The Cost Impact of Changing Antihypertensive Medication Prescribing for the Elderly


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Veronica Yank
  • Professor, Medicine

The aim of this seed is to identify the relative impact of various cost drivers on the increasing cost of hypertension treatment among US elderly. Different drivers may have different implications for cost containment. Thus far, the researchers have analyzed the National Diagnosis and Therapeutic Index (NDTI)-patient encounter data and are now working on the pharmacy dispensing data set to determine the relative changes in aggregate costs over time according to four key cost drivers: population of patients with hypertension seen in primary care, number of drugs prescribed per patient, selection of drugs by drug class and price of drugs by drug class. Following this the researchers will compare analyses for patients 65 year and older versus younger.

Data collection has been completed, and the researchers are in the stages of final analysis. Preliminary results suggest that over the past 15 years there has been relative stability in the proportion of elderly patients who have visited primary care offices. The number of antihypertensive drugs prescribed these patients at visits has increased, and the proportion with well-controlled blood pressure has also increased. Trends in antihypertensive prescriptions identify increased prescribing of ACE-inhibitors, angiotensin receptor blockers, and beta-blockers and flat or decreased prescribing of diuretics and calcium channel blockers.  Of note, sub-set analyses indicate persistent disparities in blood pressure control by race/ethnicity. Remaining analyses include full link-up with NPA data on exact drug dosing and costs.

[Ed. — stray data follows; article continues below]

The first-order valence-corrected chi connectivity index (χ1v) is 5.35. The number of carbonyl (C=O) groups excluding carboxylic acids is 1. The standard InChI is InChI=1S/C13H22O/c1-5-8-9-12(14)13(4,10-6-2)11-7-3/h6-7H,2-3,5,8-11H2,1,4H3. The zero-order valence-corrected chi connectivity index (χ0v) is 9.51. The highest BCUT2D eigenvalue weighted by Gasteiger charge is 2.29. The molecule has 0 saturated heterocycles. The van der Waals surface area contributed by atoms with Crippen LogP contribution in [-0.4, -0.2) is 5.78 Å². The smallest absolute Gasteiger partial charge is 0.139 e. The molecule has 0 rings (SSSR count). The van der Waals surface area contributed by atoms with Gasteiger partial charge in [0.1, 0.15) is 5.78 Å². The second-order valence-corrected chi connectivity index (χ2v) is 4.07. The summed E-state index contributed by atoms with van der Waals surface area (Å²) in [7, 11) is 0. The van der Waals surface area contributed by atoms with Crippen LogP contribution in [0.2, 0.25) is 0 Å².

Two manuscripts are in preparation. The first will focus on the cost-drivers of antihypertensive medication prescribing among elderly US patients and compare these to the cost-drivers among non-elderly patients. The second will focus on disparities in antihypertensive prescribing and adequate blood pressure control among elderly hypertensive patients who are White vs. Black or Hispanic, with notation of persistent disparities in these even among the sub-sets of elderly hypertensive patients at very high risk for cardiovascular morbidity and mortality due to their co-morbid chronic kidney disease.